A last look back at Teo's time with Toronto

November 19th, 2022

This story was excerpted from Keegan Matheson's Blue Jays Beat newsletter. To read the full newsletter, click here. And subscribe to get it regularly in your inbox.

There will be no Teoscar Hernández batting behind Vladimir Guerrero Jr. next season. No sunflower seed showers, no million-watt smiles and no towering home runs from the shy slugger.

It’s a strange new reality for Blue Jays fans. Hernández was one of the final pieces of connective tissue to the previous era of Blue Jays baseball, one that peaked in 2015-’16, then fizzled in ’17 and ’18 as Hernández was acquired from Houston.

Everything has been rebuilt since then. In his early days, Hernández was a tantalizing young bat who played an exciting-yet-flawed brand of baseball. In recent years, he’s often been overshadowed by the rise of Guerrero and Bo Bichette, or the big-name arrivals that have filled out this new-look roster, but Hernández had been the constant. Then, in a Wednesday morning trade, he was shipped to the Mariners for reliever Erik Swanson and pitching prospect Adam Macko.

For a team in Toronto’s position, it’s all about tomorrow, and the next day and the next. Hernández’s time in Toronto deserves some pause for reflection, though, after six seasons, 609 games, 129 home runs and a pair of Silver Slugger Awards.

“Teo has been incredible for us,” said general manager Ross Atkins. “From 2017, when we acquired him, with the excitement he’s brought to the field, he’s been a huge part of this transition for us going from an interesting team to a contending team. He has a lot of strong relationships here, including one with me. I think the world of him. We will miss him.”

He’ll be missed by teammates, too, beloved in the locker room just as he was by Blue Jays fans. Hernández is also one of this front office’s biggest success stories.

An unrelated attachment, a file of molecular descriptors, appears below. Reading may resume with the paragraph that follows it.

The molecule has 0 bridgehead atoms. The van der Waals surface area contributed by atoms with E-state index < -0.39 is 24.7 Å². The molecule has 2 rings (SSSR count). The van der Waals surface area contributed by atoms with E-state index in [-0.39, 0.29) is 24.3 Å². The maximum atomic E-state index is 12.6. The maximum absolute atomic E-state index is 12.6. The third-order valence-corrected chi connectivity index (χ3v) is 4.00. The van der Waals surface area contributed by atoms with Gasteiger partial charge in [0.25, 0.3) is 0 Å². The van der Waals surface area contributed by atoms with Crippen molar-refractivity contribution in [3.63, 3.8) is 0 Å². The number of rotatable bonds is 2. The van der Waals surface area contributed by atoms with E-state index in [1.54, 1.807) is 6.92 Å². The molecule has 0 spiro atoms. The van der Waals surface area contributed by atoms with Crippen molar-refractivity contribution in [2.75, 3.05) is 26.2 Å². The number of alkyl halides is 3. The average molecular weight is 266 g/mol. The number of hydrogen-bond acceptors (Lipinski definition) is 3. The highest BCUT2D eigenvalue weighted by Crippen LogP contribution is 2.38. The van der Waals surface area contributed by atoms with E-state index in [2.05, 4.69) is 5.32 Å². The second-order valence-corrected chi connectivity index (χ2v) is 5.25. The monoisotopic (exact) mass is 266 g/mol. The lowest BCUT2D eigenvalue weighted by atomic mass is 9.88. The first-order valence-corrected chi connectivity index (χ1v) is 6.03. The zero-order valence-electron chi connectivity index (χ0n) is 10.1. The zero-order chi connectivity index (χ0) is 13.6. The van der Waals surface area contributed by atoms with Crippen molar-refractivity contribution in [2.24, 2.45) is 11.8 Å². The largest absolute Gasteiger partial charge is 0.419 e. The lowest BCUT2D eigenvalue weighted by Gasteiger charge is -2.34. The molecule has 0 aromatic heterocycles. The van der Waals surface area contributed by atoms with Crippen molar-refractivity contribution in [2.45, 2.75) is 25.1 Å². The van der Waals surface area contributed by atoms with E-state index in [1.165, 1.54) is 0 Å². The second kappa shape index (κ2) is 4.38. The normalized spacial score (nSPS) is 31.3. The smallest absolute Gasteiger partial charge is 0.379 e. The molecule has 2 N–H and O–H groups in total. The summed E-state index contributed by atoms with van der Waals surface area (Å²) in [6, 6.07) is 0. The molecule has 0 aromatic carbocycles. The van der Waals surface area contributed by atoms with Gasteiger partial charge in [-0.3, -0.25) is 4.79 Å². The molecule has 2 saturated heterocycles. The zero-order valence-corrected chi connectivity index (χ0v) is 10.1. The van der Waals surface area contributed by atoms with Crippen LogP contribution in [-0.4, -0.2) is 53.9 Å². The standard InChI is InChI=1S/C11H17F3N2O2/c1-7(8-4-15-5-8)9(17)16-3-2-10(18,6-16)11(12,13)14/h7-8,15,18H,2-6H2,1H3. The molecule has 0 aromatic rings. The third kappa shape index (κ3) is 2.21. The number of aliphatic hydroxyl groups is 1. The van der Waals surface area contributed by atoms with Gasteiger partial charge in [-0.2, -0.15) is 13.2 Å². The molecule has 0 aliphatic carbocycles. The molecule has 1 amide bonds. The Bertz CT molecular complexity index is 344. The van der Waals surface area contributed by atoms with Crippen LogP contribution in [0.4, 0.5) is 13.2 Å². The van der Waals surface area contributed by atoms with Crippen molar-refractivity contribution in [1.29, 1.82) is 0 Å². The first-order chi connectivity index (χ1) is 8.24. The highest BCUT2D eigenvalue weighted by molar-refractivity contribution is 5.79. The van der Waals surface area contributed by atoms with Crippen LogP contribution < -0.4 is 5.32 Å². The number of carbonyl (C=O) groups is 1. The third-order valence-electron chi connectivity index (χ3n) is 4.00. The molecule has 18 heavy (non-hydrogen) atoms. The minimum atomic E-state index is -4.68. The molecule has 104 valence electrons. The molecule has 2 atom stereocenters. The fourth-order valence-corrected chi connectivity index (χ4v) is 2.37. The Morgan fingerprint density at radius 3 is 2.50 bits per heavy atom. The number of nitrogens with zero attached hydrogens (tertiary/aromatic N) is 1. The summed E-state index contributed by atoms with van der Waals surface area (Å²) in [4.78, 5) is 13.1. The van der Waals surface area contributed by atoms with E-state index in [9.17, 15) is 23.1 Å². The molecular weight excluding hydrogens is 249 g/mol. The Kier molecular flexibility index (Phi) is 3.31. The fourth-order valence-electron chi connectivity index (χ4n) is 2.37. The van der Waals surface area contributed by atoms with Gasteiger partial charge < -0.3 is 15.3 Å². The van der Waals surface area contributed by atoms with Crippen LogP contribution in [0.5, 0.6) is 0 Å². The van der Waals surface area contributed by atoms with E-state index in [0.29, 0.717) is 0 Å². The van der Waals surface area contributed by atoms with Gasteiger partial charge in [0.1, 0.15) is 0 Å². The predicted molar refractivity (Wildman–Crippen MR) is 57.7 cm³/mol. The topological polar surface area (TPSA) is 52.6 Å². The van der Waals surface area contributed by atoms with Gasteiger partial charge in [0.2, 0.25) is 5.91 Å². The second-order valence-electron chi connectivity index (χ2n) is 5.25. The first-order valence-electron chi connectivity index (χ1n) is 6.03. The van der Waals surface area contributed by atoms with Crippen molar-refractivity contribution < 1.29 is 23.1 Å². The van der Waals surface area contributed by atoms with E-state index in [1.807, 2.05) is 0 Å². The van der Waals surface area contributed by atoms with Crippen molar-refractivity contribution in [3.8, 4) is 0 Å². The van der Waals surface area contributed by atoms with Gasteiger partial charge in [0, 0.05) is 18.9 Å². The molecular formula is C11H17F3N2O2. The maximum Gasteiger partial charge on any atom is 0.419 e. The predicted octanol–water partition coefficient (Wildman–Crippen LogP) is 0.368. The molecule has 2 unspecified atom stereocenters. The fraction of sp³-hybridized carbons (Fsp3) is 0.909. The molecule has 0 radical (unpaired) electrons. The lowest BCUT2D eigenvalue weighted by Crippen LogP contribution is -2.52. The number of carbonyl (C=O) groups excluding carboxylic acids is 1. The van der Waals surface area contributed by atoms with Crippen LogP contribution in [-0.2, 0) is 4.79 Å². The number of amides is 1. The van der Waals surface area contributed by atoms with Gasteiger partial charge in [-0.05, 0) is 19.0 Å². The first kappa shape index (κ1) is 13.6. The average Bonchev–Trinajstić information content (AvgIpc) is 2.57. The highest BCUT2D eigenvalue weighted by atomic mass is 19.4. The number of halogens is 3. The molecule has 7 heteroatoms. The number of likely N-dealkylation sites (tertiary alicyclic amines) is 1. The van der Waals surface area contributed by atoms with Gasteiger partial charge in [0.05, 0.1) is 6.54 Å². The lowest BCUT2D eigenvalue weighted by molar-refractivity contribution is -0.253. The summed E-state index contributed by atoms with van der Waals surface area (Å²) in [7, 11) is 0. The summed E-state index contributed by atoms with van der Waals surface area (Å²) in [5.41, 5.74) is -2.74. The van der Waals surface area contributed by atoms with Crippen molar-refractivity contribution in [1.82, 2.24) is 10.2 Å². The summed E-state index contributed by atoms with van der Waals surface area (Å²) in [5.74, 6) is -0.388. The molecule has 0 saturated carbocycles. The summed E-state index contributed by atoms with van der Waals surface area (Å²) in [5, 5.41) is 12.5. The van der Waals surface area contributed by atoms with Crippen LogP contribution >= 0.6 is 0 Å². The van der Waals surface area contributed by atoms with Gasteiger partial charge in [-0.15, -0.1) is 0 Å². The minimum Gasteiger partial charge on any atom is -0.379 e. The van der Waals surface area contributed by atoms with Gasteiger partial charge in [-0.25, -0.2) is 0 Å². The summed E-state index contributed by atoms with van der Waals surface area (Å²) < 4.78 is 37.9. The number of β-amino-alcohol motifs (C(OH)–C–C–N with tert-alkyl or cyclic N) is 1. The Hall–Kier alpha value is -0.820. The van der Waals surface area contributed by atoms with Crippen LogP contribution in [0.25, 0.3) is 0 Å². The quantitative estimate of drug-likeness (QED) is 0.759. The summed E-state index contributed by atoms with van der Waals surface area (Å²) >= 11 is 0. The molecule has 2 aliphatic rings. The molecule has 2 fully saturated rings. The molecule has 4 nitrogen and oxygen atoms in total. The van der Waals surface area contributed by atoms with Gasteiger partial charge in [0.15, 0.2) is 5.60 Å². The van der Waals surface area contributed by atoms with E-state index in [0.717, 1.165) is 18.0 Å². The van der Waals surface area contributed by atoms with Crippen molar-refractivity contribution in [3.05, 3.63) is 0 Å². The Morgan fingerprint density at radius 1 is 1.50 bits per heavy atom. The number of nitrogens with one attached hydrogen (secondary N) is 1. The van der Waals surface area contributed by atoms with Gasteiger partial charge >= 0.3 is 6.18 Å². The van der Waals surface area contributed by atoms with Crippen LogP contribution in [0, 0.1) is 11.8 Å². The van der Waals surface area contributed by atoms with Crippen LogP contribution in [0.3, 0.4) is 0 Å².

At the 2017 Trade Deadline, the Blue Jays sent Francisco Liriano, who owned a 5.88 ERA over 18 starts, to the Astros for Hernández and outfielder Nori Aoki. Liriano pitched 14 1/3 innings for the Astros that season and was part of their World Series run, but the Blue Jays got an incredible return on that move.

It hasn’t all been roses, though. The most interesting stretch of Hernández’s career came in early 2019, when it looked like the table was set for him to step into a major role in the offense. Guerrero and Bichette weren’t there yet, and the Blue Jays were fielding a roster about to go 67-95, but Hernández fell completely flat.

On May 15 that year, Hernández went 0-for-4 with four strikeouts, dropping his average to .189 and OPS to .562. The next day, he was demoted to Triple-A Buffalo, where he spent three weeks working to rediscover who he was as a hitter.

When Hernández returned, he hit 23 home runs with an .873 OPS over his final 86 games, launching himself forward into Silver Slugger Awards and an All-Star appearance the following two seasons. Prospects like Guerrero and Bichette, or the dozens of other superstars in their early 20s across baseball, might trick you into thinking that players either boom or bust by age 23. Hernández is a perfect example, though, of how development continues throughout a career.

A trade like this was coming -- one that gave the Blue Jays financial and positional flexibility -- and Toronto landed on Hernández. They got back a potentially elite reliever and an exciting prospect, plus the ability to upgrade their roster elsewhere, but it will take a few games to get used to seeing this team without Hernández.